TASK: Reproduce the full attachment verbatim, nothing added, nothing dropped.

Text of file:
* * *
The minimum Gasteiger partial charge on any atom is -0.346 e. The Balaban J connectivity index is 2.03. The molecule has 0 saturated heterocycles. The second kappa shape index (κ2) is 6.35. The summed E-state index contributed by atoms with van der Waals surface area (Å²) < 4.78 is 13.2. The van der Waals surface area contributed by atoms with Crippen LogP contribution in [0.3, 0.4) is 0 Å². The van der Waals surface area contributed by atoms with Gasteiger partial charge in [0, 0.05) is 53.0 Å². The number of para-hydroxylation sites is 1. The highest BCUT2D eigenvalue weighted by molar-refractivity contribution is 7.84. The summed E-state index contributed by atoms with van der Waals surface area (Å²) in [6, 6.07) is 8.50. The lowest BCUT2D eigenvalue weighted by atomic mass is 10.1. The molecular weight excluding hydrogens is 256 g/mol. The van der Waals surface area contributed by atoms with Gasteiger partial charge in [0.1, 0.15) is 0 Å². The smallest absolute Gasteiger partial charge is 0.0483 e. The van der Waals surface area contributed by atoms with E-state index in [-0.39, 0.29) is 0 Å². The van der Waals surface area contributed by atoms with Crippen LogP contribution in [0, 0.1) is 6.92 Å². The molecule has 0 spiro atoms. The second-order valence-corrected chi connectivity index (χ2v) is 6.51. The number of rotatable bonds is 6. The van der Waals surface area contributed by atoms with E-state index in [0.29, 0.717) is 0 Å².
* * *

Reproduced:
The minimum Gasteiger partial charge on any atom is -0.346 e. The Balaban J connectivity index is 2.03. The molecule has 0 saturated heterocycles. The second kappa shape index (κ2) is 6.35. The summed E-state index contributed by atoms with van der Waals surface area (Å²) < 4.78 is 13.2. The van der Waals surface area contributed by atoms with Crippen LogP contribution in [0.3, 0.4) is 0 Å². The van der Waals surface area contributed by atoms with Gasteiger partial charge in [0, 0.05) is 53.0 Å². The number of para-hydroxylation sites is 1. The highest BCUT2D eigenvalue weighted by molar-refractivity contribution is 7.84. The summed E-state index contributed by atoms with van der Waals surface area (Å²) in [6, 6.07) is 8.50. The lowest BCUT2D eigenvalue weighted by atomic mass is 10.1. The molecular weight excluding hydrogens is 256 g/mol. The van der Waals surface area contributed by atoms with Gasteiger partial charge in [0.1, 0.15) is 0 Å². The smallest absolute Gasteiger partial charge is 0.0483 e. The van der Waals surface area contributed by atoms with E-state index in [-0.39, 0.29) is 0 Å². The van der Waals surface area contributed by atoms with Crippen LogP contribution in [0, 0.1) is 6.92 Å². The molecule has 0 spiro atoms. The second-order valence-corrected chi connectivity index (χ2v) is 6.51. The number of rotatable bonds is 6. The van der Waals surface area contributed by atoms with E-state index in [0.29, 0.717) is 0 Å².